Editor's note: Writer Godspower Iheanacho, in this piece, writes on how Nigeria can survive the post-COVID-19 era economically, especially as many countries go into recession due to the economic effects of the global pandemic.
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“The history of the 20th century is full of examples of countries that set out to redistribute wealth and end up redistributing poverty” -- as stated by Thomas Sowell in his article fallacy of redistribution.
The painful truth is we don't have to veer from Nigeria when looking for a nation that embodies the aforementioned statement --for a nation blessed with natural and human resources in its abundance, one would expect us to be on the path of economic prosperity but what we are currently experiencing is a country entangled in a hopeless situation of being inundated by the chokehold of poverty due to our failure to heed to frenzied warnings about the dangers of putting all our eggs in one basket. That is to say, while other oil-exporting nations have spent the past decades diversifying the productive base of their economy and preparing for this eventuality, we spent ours salivating over the crude-oil proceeds.
Alas!, the day of reckoning is here, the sheer fragility of our economy is becoming apparent, as the crude oil which is literally the oil that keeps the engine of our economy going is trading below the break-even point, the Excess Crude Account(ECA) has fallen by a whopping 98% in five years, coupled with the fact that unemployment rate jumped to 27.1% recently. All these are indicators that the economy of the largest black nation on earth is hurtling towards an abyss.
In hindsight, Nigeria's greatest mistake was not the discovery of oil but rather the failure of policymakers to disenthrall themselves from the “Dutch disease syndrome.” Simply put, the past administrations erroneously treated the favourable but transitory oil boom in the 80s as a permanent phenomenon, thereby neglecting other key sectors of the economy.
However, as we try to unravel the harsh realities around us, one of the most important questions begging for an answer is, as oil becomes less profitable, what keeps Nigeria relevant on the global market? The people.
Current status quo
We have watched with keen interest how the scourge of COVID-19 has not only shaken the foundation of the economy but also brought to the fore the sorry state of our health and education sector.
The education sector as we all know is bedevilled with incessant strike actions, dilapidated infrastructures, and poor funding. Worst of all, is the inequality which this “Black swan” event has unmasked -- while children of the elites attend schools which offers virtual learning, kids from the other side of the divide are made to bide their time at home owing to the failure of government-owned schools to equip themselves enough to transit to the new method of learning which the pandemic has evoked.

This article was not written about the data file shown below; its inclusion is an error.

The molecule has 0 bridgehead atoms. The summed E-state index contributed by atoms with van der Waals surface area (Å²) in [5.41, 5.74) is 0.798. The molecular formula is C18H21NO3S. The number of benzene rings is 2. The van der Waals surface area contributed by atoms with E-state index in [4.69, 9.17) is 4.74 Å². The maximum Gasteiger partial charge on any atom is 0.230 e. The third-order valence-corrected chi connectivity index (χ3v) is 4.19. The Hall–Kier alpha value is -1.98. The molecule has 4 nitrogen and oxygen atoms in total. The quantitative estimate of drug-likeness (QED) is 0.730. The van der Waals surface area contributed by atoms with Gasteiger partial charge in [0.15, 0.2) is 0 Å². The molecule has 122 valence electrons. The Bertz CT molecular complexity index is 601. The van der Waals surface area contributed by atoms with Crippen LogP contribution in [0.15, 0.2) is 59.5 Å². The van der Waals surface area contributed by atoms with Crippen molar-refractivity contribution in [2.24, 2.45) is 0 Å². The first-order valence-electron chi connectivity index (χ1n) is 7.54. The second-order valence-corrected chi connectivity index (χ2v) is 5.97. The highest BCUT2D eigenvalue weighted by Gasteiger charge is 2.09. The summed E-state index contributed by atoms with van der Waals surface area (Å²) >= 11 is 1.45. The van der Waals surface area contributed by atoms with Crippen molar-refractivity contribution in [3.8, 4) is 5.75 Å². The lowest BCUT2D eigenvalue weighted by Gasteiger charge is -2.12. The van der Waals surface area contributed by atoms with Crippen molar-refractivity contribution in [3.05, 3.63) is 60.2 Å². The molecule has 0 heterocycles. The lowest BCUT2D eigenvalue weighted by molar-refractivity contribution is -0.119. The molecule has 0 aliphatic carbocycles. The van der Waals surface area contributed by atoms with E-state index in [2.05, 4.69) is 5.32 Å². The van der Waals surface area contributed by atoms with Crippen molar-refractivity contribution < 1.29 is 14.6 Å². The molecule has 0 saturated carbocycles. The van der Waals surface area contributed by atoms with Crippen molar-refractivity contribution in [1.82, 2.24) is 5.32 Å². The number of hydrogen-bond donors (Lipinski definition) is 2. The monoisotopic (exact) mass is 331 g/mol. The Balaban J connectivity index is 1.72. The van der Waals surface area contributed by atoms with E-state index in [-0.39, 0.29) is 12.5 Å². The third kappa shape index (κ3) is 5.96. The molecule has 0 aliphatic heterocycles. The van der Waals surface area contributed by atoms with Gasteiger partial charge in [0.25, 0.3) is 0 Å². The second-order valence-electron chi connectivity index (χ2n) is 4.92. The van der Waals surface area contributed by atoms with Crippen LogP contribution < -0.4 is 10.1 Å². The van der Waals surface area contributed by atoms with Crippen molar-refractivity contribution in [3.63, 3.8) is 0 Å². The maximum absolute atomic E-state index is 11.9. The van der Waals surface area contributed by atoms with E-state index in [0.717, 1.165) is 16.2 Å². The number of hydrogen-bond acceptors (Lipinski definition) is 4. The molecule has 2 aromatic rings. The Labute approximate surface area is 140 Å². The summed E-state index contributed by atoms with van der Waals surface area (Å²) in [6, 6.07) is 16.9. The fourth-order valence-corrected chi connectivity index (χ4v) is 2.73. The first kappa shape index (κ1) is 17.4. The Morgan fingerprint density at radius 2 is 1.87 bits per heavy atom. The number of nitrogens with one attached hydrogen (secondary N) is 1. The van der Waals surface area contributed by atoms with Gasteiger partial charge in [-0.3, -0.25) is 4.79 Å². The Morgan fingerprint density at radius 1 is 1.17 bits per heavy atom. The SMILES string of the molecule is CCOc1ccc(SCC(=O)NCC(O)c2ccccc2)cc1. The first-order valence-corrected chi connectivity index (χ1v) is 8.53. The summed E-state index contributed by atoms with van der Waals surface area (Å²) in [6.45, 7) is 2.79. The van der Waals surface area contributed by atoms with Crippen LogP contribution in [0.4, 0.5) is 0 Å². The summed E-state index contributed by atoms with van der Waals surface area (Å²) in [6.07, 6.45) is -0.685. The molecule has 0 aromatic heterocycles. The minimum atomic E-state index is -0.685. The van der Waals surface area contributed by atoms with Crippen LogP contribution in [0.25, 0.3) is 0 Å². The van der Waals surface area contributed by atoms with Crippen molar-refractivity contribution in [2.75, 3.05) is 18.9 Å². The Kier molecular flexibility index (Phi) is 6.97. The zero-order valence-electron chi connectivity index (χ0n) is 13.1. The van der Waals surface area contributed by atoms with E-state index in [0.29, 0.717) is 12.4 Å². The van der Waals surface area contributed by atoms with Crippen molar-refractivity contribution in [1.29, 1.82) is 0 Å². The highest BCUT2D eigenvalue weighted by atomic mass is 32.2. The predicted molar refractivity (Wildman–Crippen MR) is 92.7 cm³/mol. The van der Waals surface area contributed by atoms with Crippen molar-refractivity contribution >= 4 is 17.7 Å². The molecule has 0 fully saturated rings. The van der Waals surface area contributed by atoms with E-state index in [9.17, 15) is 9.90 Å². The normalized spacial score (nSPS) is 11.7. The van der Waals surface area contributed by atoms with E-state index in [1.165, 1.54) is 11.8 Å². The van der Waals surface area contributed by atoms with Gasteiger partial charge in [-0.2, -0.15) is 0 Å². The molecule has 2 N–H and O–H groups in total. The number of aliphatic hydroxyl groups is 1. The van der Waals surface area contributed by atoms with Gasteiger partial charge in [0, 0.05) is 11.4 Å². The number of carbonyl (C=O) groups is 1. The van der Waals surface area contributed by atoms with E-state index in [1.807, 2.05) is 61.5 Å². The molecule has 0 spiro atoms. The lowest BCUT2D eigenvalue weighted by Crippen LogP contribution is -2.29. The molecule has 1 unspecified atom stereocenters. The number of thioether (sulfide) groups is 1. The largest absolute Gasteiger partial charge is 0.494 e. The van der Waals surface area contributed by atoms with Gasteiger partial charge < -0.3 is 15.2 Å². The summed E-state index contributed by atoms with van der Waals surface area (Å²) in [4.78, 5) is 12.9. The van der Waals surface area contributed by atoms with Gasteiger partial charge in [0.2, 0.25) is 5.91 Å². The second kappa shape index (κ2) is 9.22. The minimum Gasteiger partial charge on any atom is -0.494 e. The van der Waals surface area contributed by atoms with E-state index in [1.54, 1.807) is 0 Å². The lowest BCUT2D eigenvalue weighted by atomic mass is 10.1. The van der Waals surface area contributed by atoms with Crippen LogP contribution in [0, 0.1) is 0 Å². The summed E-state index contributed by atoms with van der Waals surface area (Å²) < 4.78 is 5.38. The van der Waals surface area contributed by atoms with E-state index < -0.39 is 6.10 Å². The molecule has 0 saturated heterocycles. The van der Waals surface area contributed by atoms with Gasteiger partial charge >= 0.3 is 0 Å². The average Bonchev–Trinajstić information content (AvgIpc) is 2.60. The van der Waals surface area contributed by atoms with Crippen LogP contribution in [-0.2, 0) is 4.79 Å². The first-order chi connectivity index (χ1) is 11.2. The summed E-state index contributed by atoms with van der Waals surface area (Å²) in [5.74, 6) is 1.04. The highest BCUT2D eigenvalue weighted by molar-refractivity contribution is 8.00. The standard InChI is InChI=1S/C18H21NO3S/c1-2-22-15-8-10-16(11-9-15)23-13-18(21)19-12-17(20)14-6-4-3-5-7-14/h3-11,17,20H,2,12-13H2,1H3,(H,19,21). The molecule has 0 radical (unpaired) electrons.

More worrisome, is the underfunded and understaffed healthcare sector, which the political elites have neglected over the years in favour of the ones outside the shores of the country. Reports from Businessday disclosed that the doctor to patients ratio is 1:2753, which is a far cry of 1:600 as recommended by WHO, this is indeed a troubling sight having in mind that Nigeria's population is over 190million. Despite the fact there is shortage in the numbers of medical personnel, the few available are not given the right environment and incentives to thrive. Unlike the education sector, the novel Coronavirus has proved to be a leveller, in this case, the rich political elites are stuck in Nigeria to inhale the fumes of their malfeasance. They have to make do with health infrastructures they collectively failed to develop.
In addition to the fact that Nigeria is currently the poverty capital of the world with over 40 per cent of its population living below its poverty line, all these are pointers that our beloved country is on a crossroad. With recession looming, this might just be the right time for us to play our trump card.
The way forward
It is obvious that the current economic makeup of Nigeria does not favour its citizens. Therefore, there is an urgent need for the government to reduce the infrastructural deficit which remains a major hindrance to economic growth. The importance of economic growth which leads to poverty reduction was underscored by the tremendous progress made by China and its neighbouring nations. They were able to attain such height, not because of the natural resources they possess but based on their ability to add value to that which they have. If we want to experience an upturn in economic fortunes, I am of the opinion that the current administration should take a leaf out of China's book.
First, we have to realize that the future of our economy lies on the optimism of its young populace whose average age is estimated to be 18 years. They should further create an economy where human skill will be the most important commodity. In doing so, the government needs to channel all their focus in funding the education and healthcare sector and making sure that quality education and healthcare is accessible to all, this will go a long way to harness the full potential of its populace. Though investing in human capital might not bring instant profit like crude-oil but its ripple effect, in the long run, will be worth it.
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